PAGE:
National Arts and Crafts of Uzbekistan
Silk production in Uzbekistan

Although the production of silk fiber and making of clothes is basically automated today, almost all silkworm breeding in Uzbekistan occurs within individual farms, where most of the cocoons are still bred as they have been, perhaps, since the 4th century.

From the end of April to the beginning of May, out of the stock of the previous agricultural years, the Uzbek Government distributes silkworm eggs of on average 20 grams to all farmers who wish to breed them.

The farmers prepare rooms equipped with large boxes with special flooring. All the silkworms require are mulberry leaves cut into small pieces. Stripped mulberry trees recover their branches by the next year. At the beginning of the process, 20 grams of silkworms occupy an area of 1 square meter and daily consume 3 kilos of leaves. But after several days of their sleeping cycle the awoken silkworms consume more and more. By the end of just the first month every silkworm, which was so microscopic at the beginning, grows to the size of a little finger; the whole stock of silkworms now occupy 2-3 rooms and consume 300 kilos of leaves every day! Then the silkworm suddenly stops eating and for about a week winds round itself a cocoon made of silk fiber. Some silkworms called "seminal" are separated to be kept for a few months, during which they lay eggs. The rest of the silkworms in cocoons are killed with steam, otherwise they will crawl out and unwind the silk fiber. Then every cocoon is boiled and carefully unwound. Usual a 3-4 centimeter cocoon produces from 800 to 1200 meters of fiber thread.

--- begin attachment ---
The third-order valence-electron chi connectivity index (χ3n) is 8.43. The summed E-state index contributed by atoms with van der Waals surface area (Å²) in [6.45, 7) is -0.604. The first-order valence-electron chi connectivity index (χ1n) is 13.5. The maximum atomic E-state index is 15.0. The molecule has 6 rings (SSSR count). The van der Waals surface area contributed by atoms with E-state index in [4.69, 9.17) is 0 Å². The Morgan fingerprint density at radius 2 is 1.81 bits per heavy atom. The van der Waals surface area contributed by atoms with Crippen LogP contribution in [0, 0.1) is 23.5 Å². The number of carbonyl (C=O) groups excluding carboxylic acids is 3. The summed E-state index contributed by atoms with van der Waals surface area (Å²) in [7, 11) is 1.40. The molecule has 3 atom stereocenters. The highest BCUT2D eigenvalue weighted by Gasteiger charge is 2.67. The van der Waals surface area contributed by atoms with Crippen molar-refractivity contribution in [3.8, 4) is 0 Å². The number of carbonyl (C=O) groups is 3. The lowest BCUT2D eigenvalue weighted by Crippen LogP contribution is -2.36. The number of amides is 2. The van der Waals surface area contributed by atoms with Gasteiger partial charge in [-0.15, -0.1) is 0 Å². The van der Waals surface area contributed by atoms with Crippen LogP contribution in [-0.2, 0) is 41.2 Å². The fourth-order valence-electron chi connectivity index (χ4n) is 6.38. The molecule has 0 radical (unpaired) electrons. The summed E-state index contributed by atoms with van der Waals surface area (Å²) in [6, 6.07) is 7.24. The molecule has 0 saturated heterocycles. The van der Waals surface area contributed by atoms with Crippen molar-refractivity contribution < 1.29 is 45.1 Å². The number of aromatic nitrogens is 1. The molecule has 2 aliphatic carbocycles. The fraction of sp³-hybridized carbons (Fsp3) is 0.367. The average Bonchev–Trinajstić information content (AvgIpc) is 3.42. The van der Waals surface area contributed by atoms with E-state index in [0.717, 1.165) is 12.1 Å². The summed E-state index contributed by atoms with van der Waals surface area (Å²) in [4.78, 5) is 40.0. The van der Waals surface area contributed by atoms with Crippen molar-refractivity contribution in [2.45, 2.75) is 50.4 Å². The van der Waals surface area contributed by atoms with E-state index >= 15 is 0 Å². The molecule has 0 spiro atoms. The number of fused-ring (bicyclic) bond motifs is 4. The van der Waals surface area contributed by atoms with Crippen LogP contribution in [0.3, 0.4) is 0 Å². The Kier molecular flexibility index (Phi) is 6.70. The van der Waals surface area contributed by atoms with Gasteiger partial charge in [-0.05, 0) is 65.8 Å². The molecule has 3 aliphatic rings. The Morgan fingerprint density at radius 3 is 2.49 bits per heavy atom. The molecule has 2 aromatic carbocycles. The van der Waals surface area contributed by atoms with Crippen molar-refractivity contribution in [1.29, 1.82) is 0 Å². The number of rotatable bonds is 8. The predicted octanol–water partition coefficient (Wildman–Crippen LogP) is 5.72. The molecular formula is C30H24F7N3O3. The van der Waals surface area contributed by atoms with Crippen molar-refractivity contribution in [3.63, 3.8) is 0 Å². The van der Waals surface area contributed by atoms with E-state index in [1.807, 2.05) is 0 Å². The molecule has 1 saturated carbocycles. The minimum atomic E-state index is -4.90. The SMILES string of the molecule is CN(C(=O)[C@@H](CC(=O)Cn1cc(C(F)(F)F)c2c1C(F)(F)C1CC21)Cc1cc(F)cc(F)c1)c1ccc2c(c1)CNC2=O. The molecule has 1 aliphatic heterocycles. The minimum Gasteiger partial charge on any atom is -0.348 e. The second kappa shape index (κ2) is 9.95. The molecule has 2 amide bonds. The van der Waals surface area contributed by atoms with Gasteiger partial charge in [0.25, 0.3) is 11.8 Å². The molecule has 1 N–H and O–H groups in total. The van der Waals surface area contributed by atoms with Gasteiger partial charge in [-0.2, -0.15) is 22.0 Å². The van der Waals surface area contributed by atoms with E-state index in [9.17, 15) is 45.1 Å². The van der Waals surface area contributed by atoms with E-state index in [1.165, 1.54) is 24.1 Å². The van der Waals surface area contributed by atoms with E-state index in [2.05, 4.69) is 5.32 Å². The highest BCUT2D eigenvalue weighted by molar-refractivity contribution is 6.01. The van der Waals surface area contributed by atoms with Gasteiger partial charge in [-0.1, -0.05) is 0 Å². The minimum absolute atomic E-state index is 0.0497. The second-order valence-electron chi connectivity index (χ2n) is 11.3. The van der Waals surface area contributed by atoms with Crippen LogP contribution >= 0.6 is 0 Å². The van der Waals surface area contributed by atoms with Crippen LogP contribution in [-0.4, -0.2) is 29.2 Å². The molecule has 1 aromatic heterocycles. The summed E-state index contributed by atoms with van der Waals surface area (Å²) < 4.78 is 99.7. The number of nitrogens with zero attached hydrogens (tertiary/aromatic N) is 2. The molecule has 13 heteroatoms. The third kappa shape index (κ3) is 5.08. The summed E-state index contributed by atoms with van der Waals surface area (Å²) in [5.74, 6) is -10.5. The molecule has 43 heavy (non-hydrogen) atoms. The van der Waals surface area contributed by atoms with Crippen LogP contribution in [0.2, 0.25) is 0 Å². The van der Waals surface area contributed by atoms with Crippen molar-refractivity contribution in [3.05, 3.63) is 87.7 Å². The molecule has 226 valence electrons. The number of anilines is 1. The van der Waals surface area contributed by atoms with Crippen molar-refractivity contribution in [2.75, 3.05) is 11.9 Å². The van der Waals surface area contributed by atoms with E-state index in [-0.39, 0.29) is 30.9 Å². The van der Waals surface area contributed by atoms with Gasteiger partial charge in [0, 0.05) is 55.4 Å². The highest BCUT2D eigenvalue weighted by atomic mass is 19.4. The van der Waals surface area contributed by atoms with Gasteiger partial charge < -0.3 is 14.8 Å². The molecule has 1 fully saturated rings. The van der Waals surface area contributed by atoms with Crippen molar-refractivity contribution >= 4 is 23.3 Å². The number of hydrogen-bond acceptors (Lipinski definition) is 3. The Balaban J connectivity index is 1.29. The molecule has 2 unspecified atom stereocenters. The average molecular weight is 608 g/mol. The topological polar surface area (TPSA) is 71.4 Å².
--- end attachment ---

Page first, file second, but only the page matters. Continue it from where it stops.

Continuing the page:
Silk material for making clothes is woven out of several wound threads of fiber.

On the whole, about 30,000 tons of cocoons are produced in Uzbekistan every year. The biggest silk weaving factory is in Margilan.

Silk production of Margilan

This small town, a 1 hr. drive from Kokand, is the center of Uzbekistan's silk producing industry. To watch the art of spinning and winding and dyeing and weaving silk by hand is a fascinating, unique experience. Over one thousand years of silk producing history have shaped the "ikat" style Margilan is renowned for. From traditional bright colors to color combinations of the latest fashion, you will find something to suit every taste.

Visit one of the private homes and small enterprises such as "Yodgorlik", where you are ushered from workshop to workshop to view firsthand the entire process, from the unraveling of the pure white silk thread off the cocoons to the abr, and the tying and dying to the final weaving into amazingly and miraculously patterned fabrics such as those to the right.

The looms of today do not differ much from the ones on display at the Andijan museum. Weavers smile, inviting you to watch their methodical work on a guided tour, with interpretation in English or Russian.

The cross-threads are woven in with gusto, the weavers snapping the loom into action with their right hands, so that the workshop is filled with the clapping sounds of art in motion.

More useful links:
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